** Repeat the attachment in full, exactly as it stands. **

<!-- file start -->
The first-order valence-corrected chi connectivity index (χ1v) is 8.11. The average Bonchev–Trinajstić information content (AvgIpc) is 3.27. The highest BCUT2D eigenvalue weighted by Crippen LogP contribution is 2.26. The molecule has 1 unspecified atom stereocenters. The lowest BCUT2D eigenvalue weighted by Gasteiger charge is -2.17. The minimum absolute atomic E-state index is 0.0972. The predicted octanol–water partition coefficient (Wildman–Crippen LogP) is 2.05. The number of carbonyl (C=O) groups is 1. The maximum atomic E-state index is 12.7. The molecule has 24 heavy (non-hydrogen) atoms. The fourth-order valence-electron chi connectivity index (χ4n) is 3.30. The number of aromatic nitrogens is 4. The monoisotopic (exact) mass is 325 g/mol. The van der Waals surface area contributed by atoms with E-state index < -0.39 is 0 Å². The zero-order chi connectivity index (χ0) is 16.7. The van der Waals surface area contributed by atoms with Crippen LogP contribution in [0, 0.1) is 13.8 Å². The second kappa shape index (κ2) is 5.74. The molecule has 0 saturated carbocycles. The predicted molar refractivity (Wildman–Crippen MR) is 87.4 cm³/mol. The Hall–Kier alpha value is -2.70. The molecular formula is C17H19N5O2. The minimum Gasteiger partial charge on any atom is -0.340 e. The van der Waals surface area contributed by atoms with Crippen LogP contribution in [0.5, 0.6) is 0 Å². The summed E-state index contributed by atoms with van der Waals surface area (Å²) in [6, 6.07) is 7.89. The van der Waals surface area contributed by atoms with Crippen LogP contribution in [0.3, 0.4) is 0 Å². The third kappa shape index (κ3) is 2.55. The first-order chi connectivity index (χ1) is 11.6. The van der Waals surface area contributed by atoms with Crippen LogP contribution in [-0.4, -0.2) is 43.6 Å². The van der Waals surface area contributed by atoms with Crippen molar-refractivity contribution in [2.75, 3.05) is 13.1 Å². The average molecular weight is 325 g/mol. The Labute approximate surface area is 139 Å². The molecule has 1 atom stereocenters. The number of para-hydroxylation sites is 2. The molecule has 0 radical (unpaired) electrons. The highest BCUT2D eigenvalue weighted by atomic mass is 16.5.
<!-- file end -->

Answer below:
The first-order valence-corrected chi connectivity index (χ1v) is 8.11. The average Bonchev–Trinajstić information content (AvgIpc) is 3.27. The highest BCUT2D eigenvalue weighted by Crippen LogP contribution is 2.26. The molecule has 1 unspecified atom stereocenters. The lowest BCUT2D eigenvalue weighted by Gasteiger charge is -2.17. The minimum absolute atomic E-state index is 0.0972. The predicted octanol–water partition coefficient (Wildman–Crippen LogP) is 2.05. The number of carbonyl (C=O) groups is 1. The maximum atomic E-state index is 12.7. The molecule has 24 heavy (non-hydrogen) atoms. The fourth-order valence-electron chi connectivity index (χ4n) is 3.30. The number of aromatic nitrogens is 4. The monoisotopic (exact) mass is 325 g/mol. The van der Waals surface area contributed by atoms with E-state index < -0.39 is 0 Å². The zero-order chi connectivity index (χ0) is 16.7. The van der Waals surface area contributed by atoms with Crippen LogP contribution in [0, 0.1) is 13.8 Å². The second kappa shape index (κ2) is 5.74. The molecule has 0 saturated carbocycles. The predicted molar refractivity (Wildman–Crippen MR) is 87.4 cm³/mol. The Hall–Kier alpha value is -2.70. The molecular formula is C17H19N5O2. The minimum Gasteiger partial charge on any atom is -0.340 e. The van der Waals surface area contributed by atoms with Crippen LogP contribution in [0.5, 0.6) is 0 Å². The summed E-state index contributed by atoms with van der Waals surface area (Å²) in [6, 6.07) is 7.89. The van der Waals surface area contributed by atoms with Crippen LogP contribution in [0.3, 0.4) is 0 Å². The third kappa shape index (κ3) is 2.55. The first-order chi connectivity index (χ1) is 11.6. The van der Waals surface area contributed by atoms with Crippen LogP contribution in [-0.4, -0.2) is 43.6 Å². The van der Waals surface area contributed by atoms with Crippen molar-refractivity contribution in [2.75, 3.05) is 13.1 Å². The average molecular weight is 325 g/mol. The Labute approximate surface area is 139 Å². The molecule has 1 atom stereocenters. The number of para-hydroxylation sites is 2. The molecule has 0 radical (unpaired) electrons. The highest BCUT2D eigenvalue weighted by atomic mass is 16.5.